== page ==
I have plenty of short-sleeve and long-sleeve dress shirts; some have a button-down collar, some have a shirt pocket in them. I also own some more casual shirts with a collar, and a ton of T-shirts with just about every logo you can think of. I have a couple of good pairs of black slacks for formal occasions, along with khakis and jeans for more informal events.

Naturally, I have one nice suit to wear to weddings, funerals, and job interviews, with a suit coat, tie, a belt with a nice-looking buckle, and pants. I also own a sports coat, but I don't use it much. Well, I better stop talking and start dressing. I'm late for work!

[end of story]

Thanks to our great scriptwriter, Dr. Lucy Tse, for all of her hard work. And thanks to you for listening.

From Los Angeles, California, I’m Jeff McQuillan. Come back and listen to us again here on ESL Podcast.

ESL Podcast is produced by the Center for Educational Development in Los Angeles, California. This podcast is copyright 2006.

Glossary
fashion sense – knowledge about how to dress well; the ability to choose clothing that looks good

* Lieselotte has great fashion sense and people frequently tell her that they like the outfits she wears.


basket case – someone who feels helpless in stressful situations

* Caesar was a good driver during the day, but he had bad eyesight at night and was a basket case when he needed to drive in the dark.


wardrobe – the clothing one owns and wears

* Vivian had many jeans and skirts in her wardrobe, but she did not own many dresses.


short-sleeve – a piece of clothing that covers the upper portion of the arm, stopping at the elbow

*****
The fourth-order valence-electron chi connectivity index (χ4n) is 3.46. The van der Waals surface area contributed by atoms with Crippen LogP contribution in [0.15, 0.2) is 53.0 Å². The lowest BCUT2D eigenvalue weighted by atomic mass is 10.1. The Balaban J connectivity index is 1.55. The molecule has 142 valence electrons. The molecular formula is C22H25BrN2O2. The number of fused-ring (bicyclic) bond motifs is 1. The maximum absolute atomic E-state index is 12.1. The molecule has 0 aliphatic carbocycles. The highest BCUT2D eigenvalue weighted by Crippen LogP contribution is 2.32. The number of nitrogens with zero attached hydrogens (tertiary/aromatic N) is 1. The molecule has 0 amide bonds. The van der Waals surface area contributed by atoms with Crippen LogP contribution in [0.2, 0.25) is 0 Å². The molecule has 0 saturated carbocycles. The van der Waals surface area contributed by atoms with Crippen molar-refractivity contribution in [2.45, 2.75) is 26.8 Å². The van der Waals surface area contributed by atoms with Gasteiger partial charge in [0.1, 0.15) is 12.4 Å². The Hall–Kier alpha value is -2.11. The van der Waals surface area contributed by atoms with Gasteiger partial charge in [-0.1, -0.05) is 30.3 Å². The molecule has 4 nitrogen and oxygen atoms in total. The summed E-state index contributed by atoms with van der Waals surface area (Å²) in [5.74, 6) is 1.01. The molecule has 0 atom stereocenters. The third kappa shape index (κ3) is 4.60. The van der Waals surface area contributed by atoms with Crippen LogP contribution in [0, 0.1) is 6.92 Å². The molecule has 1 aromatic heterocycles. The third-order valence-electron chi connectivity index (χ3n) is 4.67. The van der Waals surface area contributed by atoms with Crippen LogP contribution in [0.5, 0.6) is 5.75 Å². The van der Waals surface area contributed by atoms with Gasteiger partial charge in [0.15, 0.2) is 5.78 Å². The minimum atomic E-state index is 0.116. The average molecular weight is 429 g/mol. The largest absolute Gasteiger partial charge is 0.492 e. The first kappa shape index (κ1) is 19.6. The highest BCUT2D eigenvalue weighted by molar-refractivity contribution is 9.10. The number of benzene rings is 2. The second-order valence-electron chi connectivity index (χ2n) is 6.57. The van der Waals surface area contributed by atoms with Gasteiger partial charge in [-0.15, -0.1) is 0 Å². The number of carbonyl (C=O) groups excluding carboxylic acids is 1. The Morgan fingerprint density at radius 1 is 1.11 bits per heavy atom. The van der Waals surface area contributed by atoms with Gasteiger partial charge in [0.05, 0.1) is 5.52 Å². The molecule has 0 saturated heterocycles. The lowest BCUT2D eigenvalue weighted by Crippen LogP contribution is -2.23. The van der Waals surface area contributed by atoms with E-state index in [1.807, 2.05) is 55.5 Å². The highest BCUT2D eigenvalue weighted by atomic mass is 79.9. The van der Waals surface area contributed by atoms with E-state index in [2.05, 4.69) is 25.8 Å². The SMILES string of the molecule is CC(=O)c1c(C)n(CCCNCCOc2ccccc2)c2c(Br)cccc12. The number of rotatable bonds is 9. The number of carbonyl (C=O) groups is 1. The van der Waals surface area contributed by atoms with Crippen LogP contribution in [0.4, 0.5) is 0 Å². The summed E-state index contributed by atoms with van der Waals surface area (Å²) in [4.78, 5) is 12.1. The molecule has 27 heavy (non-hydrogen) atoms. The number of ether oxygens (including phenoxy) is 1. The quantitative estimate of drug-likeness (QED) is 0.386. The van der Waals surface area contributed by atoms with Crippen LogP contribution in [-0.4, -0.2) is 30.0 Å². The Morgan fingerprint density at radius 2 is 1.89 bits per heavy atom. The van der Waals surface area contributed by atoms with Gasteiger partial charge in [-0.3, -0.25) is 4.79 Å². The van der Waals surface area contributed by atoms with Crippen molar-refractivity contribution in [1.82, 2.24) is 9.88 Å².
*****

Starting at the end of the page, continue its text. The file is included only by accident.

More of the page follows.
* Once the weather got warmer, Justin began wearing short-sleeve shirts to stay cool.


long-sleeve – a piece of clothing that covers the entire arm, stopping just before the hand

* During the winter, Luanne usually wore thick long-sleeve sweaters to keep herself warm.


button-down – closed in the front by a line of buttons (small objects sewn onto fabric that fit into holes placed in the fabric, bringing the fabric to a close)

* Brent wore a button-down shirt and nice pants to attend church.


collar – the neckline of a shirt; a strip of folded fabric at the top of a shirt, around one's neck

* Mable did not like wearing shirts with a collar because she did not like the way it felt on her neck.


shirt pocket – a fabric pouch on a shirt; a patch of fabric sewn onto a shirt with an open top, where small objects can be stored

* Juan kept a pen in his front shirt pocket because it was easy to reach.


t-shirt – a casual shirt made from simple material; a simple shirt that looks like the letter "T" when laid flat

* Anastasia did not plan on going anywhere fancy that day, so she wore a casual t-shirt and shorts.

just about – nearly or almost; most but not all

* The water bowl for his pet dog was just about empty before Claude noticed and filled it with more water.


logo – a image that serves as a symbol for something else; a picture that represents something, such as a company or sports team

* Tanesha knew which baseball team her neighbor supported because he wore the team’s logo on many of his clothes.


slacks – pants or trousers; a type of clothing that covers the lower part of the body, from the top of the foot up to the top of the waist and wrapping around each leg

* Wesley wore a nice white shirt and black dress slacks to the job interview.


khakis – pants made of a thick cotton fabric that are light brown in color